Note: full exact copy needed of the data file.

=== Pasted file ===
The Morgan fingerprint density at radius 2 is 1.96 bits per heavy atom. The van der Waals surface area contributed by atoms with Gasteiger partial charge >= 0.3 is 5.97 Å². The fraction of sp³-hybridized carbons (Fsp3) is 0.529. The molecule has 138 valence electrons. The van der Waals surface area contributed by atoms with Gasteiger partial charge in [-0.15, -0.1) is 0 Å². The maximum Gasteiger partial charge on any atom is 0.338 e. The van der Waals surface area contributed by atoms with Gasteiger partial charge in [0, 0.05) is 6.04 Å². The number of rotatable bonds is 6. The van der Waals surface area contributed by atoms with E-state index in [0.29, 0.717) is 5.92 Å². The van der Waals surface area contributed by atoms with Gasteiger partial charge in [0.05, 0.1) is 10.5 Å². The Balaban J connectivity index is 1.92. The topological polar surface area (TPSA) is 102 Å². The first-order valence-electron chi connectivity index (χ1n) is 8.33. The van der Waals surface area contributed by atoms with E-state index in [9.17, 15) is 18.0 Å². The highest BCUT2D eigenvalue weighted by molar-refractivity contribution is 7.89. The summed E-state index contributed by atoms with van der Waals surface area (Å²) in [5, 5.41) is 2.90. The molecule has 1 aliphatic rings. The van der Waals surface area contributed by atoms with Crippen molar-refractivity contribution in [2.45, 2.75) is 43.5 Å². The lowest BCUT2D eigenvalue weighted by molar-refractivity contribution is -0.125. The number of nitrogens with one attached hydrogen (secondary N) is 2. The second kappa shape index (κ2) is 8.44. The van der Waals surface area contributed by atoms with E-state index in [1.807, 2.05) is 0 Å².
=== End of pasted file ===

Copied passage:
The Morgan fingerprint density at radius 2 is 1.96 bits per heavy atom. The van der Waals surface area contributed by atoms with Gasteiger partial charge >= 0.3 is 5.97 Å². The fraction of sp³-hybridized carbons (Fsp3) is 0.529. The molecule has 138 valence electrons. The van der Waals surface area contributed by atoms with Gasteiger partial charge in [-0.15, -0.1) is 0 Å². The maximum Gasteiger partial charge on any atom is 0.338 e. The van der Waals surface area contributed by atoms with Gasteiger partial charge in [0, 0.05) is 6.04 Å². The number of rotatable bonds is 6. The van der Waals surface area contributed by atoms with E-state index in [0.29, 0.717) is 5.92 Å². The van der Waals surface area contributed by atoms with Gasteiger partial charge in [0.05, 0.1) is 10.5 Å². The Balaban J connectivity index is 1.92. The topological polar surface area (TPSA) is 102 Å². The first-order valence-electron chi connectivity index (χ1n) is 8.33. The van der Waals surface area contributed by atoms with E-state index in [9.17, 15) is 18.0 Å². The highest BCUT2D eigenvalue weighted by molar-refractivity contribution is 7.89. The summed E-state index contributed by atoms with van der Waals surface area (Å²) in [5, 5.41) is 2.90. The molecule has 1 aliphatic rings. The van der Waals surface area contributed by atoms with Crippen molar-refractivity contribution in [2.45, 2.75) is 43.5 Å². The lowest BCUT2D eigenvalue weighted by molar-refractivity contribution is -0.125. The number of nitrogens with one attached hydrogen (secondary N) is 2. The second kappa shape index (κ2) is 8.44. The van der Waals surface area contributed by atoms with E-state index in [1.807, 2.05) is 0 Å².